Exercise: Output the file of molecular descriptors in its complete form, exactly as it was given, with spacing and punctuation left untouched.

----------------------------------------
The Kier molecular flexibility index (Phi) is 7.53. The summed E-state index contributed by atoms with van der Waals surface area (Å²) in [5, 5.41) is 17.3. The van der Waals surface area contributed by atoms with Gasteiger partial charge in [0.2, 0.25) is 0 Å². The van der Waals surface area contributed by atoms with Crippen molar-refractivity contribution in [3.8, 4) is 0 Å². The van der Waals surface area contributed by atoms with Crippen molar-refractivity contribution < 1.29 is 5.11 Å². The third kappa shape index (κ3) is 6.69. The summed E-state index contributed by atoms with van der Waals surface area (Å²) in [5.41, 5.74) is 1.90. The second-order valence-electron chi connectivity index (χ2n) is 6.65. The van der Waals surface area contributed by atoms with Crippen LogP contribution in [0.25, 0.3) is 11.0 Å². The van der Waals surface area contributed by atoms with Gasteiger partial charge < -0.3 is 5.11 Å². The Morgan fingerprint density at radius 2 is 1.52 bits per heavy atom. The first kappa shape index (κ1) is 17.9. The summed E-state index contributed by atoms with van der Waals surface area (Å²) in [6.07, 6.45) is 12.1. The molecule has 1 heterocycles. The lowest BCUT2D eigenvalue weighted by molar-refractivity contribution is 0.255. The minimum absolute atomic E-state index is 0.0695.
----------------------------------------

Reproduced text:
The Kier molecular flexibility index (Phi) is 7.53. The summed E-state index contributed by atoms with van der Waals surface area (Å²) in [5, 5.41) is 17.3. The van der Waals surface area contributed by atoms with Gasteiger partial charge in [0.2, 0.25) is 0 Å². The van der Waals surface area contributed by atoms with Crippen molar-refractivity contribution in [3.8, 4) is 0 Å². The van der Waals surface area contributed by atoms with Crippen molar-refractivity contribution < 1.29 is 5.11 Å². The third kappa shape index (κ3) is 6.69. The summed E-state index contributed by atoms with van der Waals surface area (Å²) in [5.41, 5.74) is 1.90. The second-order valence-electron chi connectivity index (χ2n) is 6.65. The van der Waals surface area contributed by atoms with Crippen LogP contribution in [0.25, 0.3) is 11.0 Å². The van der Waals surface area contributed by atoms with Gasteiger partial charge < -0.3 is 5.11 Å². The Morgan fingerprint density at radius 2 is 1.52 bits per heavy atom. The first kappa shape index (κ1) is 17.9. The summed E-state index contributed by atoms with van der Waals surface area (Å²) in [6.07, 6.45) is 12.1. The molecule has 1 heterocycles. The lowest BCUT2D eigenvalue weighted by molar-refractivity contribution is 0.255. The minimum absolute atomic E-state index is 0.0695.